# A plane $\alpha$ and two distinct points M and N outside of it are given. Find O∈ $\alpha$ such that $\mid MO-NO \mid$ is maximal.

This is a problem that comes from a 9th grade math tournament.

We have the following picture:

The plane $$\alpha$$ and the distinct points M and N that do not lie on it are fixed. We want to find the point O on the plane $$\alpha$$ such that $$\mid MO-NO \mid$$ has maximum value, if such point exists. If not, we want to prove it doesn't exist.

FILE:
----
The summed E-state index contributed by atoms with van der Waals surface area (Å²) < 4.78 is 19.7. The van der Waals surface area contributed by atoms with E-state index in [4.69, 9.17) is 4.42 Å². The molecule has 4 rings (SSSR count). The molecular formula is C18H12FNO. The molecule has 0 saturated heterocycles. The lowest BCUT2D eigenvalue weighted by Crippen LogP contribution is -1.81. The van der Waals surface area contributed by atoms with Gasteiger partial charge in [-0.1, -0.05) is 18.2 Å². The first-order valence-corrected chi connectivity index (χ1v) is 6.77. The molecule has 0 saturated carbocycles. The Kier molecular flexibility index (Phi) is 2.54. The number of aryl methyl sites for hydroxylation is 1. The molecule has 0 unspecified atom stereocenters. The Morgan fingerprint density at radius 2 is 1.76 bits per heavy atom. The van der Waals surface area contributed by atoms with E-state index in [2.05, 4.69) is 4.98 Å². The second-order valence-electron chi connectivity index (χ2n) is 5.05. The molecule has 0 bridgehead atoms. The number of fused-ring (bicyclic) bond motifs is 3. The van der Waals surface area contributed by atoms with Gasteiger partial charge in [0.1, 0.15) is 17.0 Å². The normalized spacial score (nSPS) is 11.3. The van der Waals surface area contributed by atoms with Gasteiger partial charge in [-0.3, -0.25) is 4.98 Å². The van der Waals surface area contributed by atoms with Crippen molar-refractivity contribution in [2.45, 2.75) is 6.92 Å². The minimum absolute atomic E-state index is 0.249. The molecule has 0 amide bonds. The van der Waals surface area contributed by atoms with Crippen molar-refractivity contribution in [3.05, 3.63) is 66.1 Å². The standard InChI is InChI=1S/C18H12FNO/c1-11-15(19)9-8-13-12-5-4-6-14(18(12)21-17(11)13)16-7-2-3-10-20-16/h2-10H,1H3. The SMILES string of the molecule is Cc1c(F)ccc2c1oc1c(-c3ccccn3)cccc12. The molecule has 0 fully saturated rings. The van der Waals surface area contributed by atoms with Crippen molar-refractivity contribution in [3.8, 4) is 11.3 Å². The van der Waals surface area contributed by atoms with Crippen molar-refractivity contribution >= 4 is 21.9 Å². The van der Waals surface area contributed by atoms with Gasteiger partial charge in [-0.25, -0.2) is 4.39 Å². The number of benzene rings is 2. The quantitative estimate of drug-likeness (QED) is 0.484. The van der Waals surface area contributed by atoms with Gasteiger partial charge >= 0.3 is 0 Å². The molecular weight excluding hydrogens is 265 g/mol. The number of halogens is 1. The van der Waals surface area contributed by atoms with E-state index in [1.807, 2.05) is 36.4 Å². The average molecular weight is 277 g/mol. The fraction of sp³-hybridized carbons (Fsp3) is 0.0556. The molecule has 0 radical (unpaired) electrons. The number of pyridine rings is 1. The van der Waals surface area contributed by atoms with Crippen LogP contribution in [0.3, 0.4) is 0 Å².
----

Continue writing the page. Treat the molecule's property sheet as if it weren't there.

I've tried solving a simpler variation of the problem in 2 dimensions where instead of a plane there is a line d and the points M, N & O are in the plane rather than in space, but I couldn't a solution for it either.

Another idea I had was to show that for any given point O a point P can be constructed for which $$\mid MP-NP \mid$$ > $$\mid MO-NO\mid$$, but I couldn't find any construction for such P.

Any idea is welcome. Thanks.

Thus $$|MO -NO| \leq MN$$, with equality when ...
• Thank you for the solution! In the case where MN is parallel to $\alpha$, I said there is no maximum value for |MO−NO|, as the difference tends to be equal to MN as the point O heads more and more away from MN, in the direction of (MN, but never actually reaches that value. A much simpler solution than I anticipated! Commented Dec 15, 2019 at 13:34